Long History of Use
Perhaps best known for providing the lift in your morning coffee, caffeine is found naturally in more than 60 plants and can also be man-made. Caffeine contributes to the flavor of some sparkling beverages, adding a slightly bitter taste and working well with both sugar and low-calorie sweeteners to provide an overall enjoyable flavor. Caffeine is also used in energy drinks.
But what is caffeine really? Is it safe? Beneficial? Dehydrating? Find the answers, and see how some of your favorite foods and beverages stack up in a caffeine comparison.
What is Caffeine?
Found in beverages and foods such as coffee, tea, colas and chocolate, caffeine is naturally present in the leaves, seeds or fruits of more than 60 plants. It can also be man-made. Caffeine contributes to the overall taste of some sparkling beverages, adding a slight bitterness and working well with both sugar and low-calorie sweeteners to provide an enjoyable taste. It’s also used in energy drinks. Moderate intakes of caffeine have been shown to have beneficial effects on mood and mental performance in many people.
Caffeine is one of the most studied food and beverage ingredients, with centuries of safe use. After an in-depth review in 1987, the U.S. Food and Drug Administration (FDA) found no evidence that the use of caffeine in sparkling beverages would harm a person’s health. Moderate intake of caffeine is equivalent to about two to three cups of coffee per day or five to six cans of caffeinated sparkling beverages. These amounts have not been linked to any health problem. Pregnant or nursing women, or women trying to become pregnant, should follow their healthcare provider’s advice regarding caffeine intake.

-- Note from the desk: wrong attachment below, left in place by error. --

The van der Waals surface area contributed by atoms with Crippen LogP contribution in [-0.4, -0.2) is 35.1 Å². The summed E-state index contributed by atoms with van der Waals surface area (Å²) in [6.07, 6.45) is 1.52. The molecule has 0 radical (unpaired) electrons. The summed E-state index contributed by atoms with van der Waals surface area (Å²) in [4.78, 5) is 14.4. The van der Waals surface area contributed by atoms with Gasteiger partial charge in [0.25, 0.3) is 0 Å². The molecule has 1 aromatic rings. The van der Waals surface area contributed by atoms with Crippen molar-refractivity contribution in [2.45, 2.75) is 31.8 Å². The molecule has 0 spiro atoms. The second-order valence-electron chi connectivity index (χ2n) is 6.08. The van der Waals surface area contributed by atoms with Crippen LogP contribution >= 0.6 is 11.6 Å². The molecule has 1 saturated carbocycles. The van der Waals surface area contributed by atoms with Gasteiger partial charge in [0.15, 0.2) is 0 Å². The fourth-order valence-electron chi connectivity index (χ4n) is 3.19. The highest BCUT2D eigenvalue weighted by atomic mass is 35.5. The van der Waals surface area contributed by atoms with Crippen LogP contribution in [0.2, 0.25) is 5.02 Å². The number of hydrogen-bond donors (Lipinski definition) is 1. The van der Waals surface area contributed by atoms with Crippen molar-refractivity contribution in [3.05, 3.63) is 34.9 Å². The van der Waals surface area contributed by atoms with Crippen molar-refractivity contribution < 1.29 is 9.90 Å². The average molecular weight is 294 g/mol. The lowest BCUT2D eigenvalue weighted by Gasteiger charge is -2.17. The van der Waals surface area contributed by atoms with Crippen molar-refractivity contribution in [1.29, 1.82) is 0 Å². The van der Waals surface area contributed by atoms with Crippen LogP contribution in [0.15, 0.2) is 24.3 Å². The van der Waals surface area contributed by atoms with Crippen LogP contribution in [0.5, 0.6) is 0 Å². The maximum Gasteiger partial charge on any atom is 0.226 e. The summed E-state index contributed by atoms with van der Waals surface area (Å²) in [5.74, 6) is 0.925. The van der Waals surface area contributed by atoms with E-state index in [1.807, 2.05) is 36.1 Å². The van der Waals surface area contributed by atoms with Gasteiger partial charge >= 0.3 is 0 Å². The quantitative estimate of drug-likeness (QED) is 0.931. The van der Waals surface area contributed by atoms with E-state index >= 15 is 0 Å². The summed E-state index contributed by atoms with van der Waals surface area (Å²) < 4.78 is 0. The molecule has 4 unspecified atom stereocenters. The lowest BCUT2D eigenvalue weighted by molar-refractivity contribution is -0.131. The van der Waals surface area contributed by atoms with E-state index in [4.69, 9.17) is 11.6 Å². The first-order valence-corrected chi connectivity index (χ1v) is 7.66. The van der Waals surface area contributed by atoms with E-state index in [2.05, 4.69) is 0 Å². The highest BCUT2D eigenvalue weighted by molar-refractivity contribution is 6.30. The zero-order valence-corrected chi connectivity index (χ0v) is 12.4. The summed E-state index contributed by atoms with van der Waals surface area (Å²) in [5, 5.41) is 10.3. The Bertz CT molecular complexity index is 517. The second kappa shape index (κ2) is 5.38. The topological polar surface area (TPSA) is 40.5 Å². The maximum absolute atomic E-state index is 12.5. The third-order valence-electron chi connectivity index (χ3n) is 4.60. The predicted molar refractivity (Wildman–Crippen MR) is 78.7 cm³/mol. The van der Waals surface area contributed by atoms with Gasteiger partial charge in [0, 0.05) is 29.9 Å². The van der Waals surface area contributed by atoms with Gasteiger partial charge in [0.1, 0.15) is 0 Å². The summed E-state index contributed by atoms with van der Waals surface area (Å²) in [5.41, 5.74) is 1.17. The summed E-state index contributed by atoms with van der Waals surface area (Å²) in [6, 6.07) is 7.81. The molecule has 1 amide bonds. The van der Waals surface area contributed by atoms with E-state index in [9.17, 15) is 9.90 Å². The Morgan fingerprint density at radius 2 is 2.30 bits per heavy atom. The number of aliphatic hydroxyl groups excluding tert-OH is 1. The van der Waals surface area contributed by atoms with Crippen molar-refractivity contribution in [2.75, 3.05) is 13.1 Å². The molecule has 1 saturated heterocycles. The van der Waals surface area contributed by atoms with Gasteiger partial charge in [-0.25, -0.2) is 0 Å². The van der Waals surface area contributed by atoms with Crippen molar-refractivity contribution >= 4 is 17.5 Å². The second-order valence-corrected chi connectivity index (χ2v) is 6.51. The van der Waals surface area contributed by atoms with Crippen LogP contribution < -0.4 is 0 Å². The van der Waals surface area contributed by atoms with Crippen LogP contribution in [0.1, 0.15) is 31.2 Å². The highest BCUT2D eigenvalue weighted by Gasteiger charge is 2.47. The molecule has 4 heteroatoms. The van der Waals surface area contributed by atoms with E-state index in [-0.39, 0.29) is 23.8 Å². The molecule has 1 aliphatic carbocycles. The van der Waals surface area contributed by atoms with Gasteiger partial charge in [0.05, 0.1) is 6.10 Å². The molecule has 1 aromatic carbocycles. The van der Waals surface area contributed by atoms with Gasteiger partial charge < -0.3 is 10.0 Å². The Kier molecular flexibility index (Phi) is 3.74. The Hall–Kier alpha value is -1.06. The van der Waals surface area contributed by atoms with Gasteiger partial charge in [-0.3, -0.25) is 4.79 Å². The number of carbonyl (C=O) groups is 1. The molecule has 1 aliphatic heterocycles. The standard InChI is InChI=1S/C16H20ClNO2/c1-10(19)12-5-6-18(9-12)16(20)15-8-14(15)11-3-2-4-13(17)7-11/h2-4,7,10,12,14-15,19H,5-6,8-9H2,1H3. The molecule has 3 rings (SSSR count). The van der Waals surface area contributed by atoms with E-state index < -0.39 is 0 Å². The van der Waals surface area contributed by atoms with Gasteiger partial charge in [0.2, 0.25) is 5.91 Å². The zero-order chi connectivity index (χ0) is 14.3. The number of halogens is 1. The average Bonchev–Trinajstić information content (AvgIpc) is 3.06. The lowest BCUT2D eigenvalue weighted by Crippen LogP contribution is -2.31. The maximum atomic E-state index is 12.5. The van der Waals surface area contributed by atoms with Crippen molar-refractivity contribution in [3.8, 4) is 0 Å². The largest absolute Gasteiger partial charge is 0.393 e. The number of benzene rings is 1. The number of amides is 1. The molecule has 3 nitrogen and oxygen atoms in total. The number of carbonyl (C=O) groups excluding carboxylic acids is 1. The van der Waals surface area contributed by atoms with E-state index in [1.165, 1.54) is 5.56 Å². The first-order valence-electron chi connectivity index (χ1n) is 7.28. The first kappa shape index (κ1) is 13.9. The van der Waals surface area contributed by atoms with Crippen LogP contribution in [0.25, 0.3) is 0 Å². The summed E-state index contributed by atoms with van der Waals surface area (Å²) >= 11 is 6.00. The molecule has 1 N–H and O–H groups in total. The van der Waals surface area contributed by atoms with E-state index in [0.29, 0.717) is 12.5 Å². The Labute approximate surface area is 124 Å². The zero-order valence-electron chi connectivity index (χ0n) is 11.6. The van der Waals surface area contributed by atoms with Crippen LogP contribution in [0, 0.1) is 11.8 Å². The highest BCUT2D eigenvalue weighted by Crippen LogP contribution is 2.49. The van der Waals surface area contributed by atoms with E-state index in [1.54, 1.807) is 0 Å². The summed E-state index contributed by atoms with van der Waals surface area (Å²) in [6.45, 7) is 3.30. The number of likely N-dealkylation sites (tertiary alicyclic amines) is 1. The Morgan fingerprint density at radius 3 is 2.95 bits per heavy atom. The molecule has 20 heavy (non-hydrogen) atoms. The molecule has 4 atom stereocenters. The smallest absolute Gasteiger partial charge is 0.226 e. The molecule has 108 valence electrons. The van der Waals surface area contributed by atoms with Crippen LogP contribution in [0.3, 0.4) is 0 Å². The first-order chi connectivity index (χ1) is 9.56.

Have questions about caffeine? Browse our FAQs or visit the International Food Information Council web site.
Does it Dehydrate?
Can your favorite caffeinated beverages keep you hydrated? Actually, yes! It’s a misperception that caffeinated beverages cannot contribute to hydration. A 2004 report on water needs released by the Institute of Medicine of the National Academy of Sciences concluded that all beverages, including those with caffeine, contribute to hydration.
Our sparkling beverages contain between 85% and 99% water. Even though there’s a mild diuretic effect in people who normally don’t consume caffeine, there is no detrimental effect on hydration status.
Ever wonder how your favorite foods and beverages stack up in a caffeine comparison? Find out!
Ever wonder how much caffeine is in your favorite foods and beverages? See how they measure up.
|Beverages:||8 fl oz (240 mL)|
|Diet Coke||31 mg|
|Coca-Cola Zero||23 mg|
|Coffee, Dripped Brew||65 to 120 mg (85 mg typical)|
|Energy Drinks||70-130 mg (depending on brand)|
|Brewed Tea (U.S.)||0-90 mg (40 mg typical)|
|Foods:||1oz (30 mg)|
|Cocoa||2 to 32 mg (6 mg typical)|
|Milk Chocolate||1-15 mg (6 mg typical)|
|Dark Chocolate||5-35 mg (20 mg typical)|